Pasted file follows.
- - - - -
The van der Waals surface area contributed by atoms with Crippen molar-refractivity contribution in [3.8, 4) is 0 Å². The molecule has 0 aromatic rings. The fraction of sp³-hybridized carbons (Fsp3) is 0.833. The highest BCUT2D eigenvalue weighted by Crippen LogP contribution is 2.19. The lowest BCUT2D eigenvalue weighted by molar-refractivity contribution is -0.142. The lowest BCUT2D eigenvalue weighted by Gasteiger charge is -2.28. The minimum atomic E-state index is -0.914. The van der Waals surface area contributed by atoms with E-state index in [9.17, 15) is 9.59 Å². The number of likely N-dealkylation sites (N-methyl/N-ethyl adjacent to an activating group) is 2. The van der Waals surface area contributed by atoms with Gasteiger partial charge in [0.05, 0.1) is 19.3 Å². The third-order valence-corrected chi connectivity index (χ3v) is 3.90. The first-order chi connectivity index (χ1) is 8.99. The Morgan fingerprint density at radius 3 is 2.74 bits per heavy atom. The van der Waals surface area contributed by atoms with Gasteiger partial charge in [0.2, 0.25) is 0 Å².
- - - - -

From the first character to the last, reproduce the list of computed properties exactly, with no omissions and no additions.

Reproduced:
The van der Waals surface area contributed by atoms with Crippen molar-refractivity contribution in [3.8, 4) is 0 Å². The molecule has 0 aromatic rings. The fraction of sp³-hybridized carbons (Fsp3) is 0.833. The highest BCUT2D eigenvalue weighted by Crippen LogP contribution is 2.19. The lowest BCUT2D eigenvalue weighted by molar-refractivity contribution is -0.142. The lowest BCUT2D eigenvalue weighted by Gasteiger charge is -2.28. The minimum atomic E-state index is -0.914. The van der Waals surface area contributed by atoms with E-state index in [9.17, 15) is 9.59 Å². The number of likely N-dealkylation sites (N-methyl/N-ethyl adjacent to an activating group) is 2. The van der Waals surface area contributed by atoms with Gasteiger partial charge in [0.05, 0.1) is 19.3 Å². The third-order valence-corrected chi connectivity index (χ3v) is 3.90. The first-order chi connectivity index (χ1) is 8.99. The Morgan fingerprint density at radius 3 is 2.74 bits per heavy atom. The van der Waals surface area contributed by atoms with Gasteiger partial charge in [0.2, 0.25) is 0 Å².